However, a big problem is that the lesson plans are written ENTIRELY in Japanese.  Now, I came in with a decent amount of Japanese (3 years in the US at my university, plus one year while studying abroad in Japan in Kobe and living with a host family).  Even so, for anyone who has studied Japanese for any amount of time, they know that Kanji (Chinese characters) are a nuance that never goes away.  I don’t mean to say that Kanji are always a pain in the neck – they can be fun, or beautiful, or interesting – but they aren’t exactly easy.  Heck, they’re not even easy for Japanese people.  They study hundreds each year, beginning in 1st grade, and there are still obscure kanji, easy to mix-up kanji, name-kanji, and all sorts of characters that give even native speakers trouble.

So back in September 2010 I looked at the Japanese lesson plans, filled with kanji (some I could read, some I couldn’t – some having combination where I recognize the characters but couldn’t read it and didn’t know the exact meaning…) and decided to throw it out the window.

Then there was the problem of what to teach, because just by looking at the textbook, it isn’t obvious.  It’s filled with a lot of pictures and a lot of obscure directions like “Number Game” and “Keyword Game” and how are you supposed to know what those are?

Then we run into the fact that most of us JETs are not certified teachers.  Most of us have never taken an education class in our lives.  Most of us have no experience teaching, and if we’re told to just “go for it” we have no idea what to do with a room of students.

There was a 2 day orientation in Tokyo, when we first arrived.  During that time was an optional seminar (you chose what seminars you went to) called “Teaching Elementary English” or something like that.  In that one (or maybe it was two?) hour seminar, I learned a grab-bag of games and activities to use in the classroom, that I clung to for my first few months.  It’s no joke to say that if I hadn’t attended that seminar, I would have had absolutely NO idea what to do.

Now, grades 5 and 6 have textbooks.  Grades 1-4 don’t.  Some schools give you a sort of syllabus of what topics to teach, and others say “teach whatever you want.”  Both have their benefits, but for an incoming ALT, having NO syllabus (as was the case at one of my elementary schools) was daunting.  What’s worse, for a new ALT, having NO pre-made materials means tortue.  Thankfully, all the elementary schools I worked at have had picture cards, though strangely, last year, one had large picture cards only (to show a class) and one had sets of small picture cards only (to play games like memory or go fish or the Portuguese Carta or whatever).  Oddly enough, they were both from the same set, so I often had to drag around materials between the two elementary schools to have access to both items.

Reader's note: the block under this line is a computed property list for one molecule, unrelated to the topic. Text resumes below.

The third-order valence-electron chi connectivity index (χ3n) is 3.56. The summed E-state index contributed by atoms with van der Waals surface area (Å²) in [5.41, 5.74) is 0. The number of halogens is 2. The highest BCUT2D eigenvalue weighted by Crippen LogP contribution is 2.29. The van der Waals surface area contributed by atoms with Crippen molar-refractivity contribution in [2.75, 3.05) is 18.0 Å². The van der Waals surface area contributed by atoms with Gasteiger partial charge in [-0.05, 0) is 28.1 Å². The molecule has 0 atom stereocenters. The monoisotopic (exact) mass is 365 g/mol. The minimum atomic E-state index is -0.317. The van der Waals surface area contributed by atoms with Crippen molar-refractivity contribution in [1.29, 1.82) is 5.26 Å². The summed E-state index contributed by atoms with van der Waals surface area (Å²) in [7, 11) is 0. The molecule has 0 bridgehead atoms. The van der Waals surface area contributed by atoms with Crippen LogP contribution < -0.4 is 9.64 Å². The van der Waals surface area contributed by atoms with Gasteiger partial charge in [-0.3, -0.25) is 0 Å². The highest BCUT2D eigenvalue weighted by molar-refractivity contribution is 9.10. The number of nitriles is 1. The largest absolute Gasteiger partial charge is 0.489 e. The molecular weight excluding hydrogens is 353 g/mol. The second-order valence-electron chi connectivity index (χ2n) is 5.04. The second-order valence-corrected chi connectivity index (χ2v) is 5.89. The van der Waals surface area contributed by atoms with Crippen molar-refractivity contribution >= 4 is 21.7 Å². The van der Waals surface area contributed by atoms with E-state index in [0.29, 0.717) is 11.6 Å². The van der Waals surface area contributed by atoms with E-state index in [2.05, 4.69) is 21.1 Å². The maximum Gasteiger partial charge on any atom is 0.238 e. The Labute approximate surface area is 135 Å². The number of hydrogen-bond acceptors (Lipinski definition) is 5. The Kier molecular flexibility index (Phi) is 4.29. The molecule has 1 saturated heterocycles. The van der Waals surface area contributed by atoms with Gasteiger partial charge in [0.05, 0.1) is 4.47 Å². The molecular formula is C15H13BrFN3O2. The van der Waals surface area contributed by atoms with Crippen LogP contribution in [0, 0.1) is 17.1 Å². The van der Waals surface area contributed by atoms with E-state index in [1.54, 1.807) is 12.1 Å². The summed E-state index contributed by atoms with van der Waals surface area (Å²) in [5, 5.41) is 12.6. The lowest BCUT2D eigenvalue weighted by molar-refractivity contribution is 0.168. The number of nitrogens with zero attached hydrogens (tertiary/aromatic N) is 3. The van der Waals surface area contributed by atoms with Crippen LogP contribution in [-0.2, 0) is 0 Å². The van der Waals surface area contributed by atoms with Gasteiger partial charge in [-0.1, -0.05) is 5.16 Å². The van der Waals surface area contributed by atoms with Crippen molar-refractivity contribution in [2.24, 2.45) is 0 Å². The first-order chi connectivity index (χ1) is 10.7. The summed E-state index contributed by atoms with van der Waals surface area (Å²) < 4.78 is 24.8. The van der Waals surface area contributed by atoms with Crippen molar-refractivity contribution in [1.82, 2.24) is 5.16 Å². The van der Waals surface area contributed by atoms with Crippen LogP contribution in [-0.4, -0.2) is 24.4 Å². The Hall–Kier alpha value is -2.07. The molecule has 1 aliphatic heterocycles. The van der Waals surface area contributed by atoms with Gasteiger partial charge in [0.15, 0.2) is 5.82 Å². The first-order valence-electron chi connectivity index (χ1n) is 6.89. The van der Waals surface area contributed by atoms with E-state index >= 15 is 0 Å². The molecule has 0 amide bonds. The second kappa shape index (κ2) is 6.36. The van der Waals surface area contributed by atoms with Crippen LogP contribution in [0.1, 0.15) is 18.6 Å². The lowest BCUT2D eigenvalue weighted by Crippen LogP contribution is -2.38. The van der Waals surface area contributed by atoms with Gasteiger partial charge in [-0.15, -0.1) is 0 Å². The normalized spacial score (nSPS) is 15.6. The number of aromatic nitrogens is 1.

Back to grades 5 and 6: in April 2011, I decided to go with the Japanese lesson plans after all, and squeak my way through all the kanji.  After being in Japan a while it wasn’t so daunting.  Ever since I have stuck closely to those plans, changing very little.

This year, at my current elementary school, with the new textbook, and new 5th and 6th grade teachers (one is the old PE teacher, and the other transferred in from another school) I thought, maybe I should go back to basics, and try to do team-teaching like we’re actually supposed to do.  Like, we should sit down and have a “meeting” about the upcoming lesson, so we can plan together and teach the class together.

Well, I did that for a week and it’s already fallen apart.  The two new teachers just stand off to the side and let me take the reigns once the bell rings and class begins.  At least I’m experienced enough now that I know what I’m doing, and familiar enough with the kids that it isn’t quite as taxing as it once was.  And thankfully, the teachers do help me in one regard – they call on the students when I ask them questions.  I’m terrible at remembering names this year – so much so I’m finally making name cards, a little too late.  I do appreciate this one courtesy, as well as the teachers actually being present in the classroom AND paying attention to what’s going on (two things you can’t necessarily take for granted), so I’m counting my blessings.

This has been my elementary school “ALT” experience.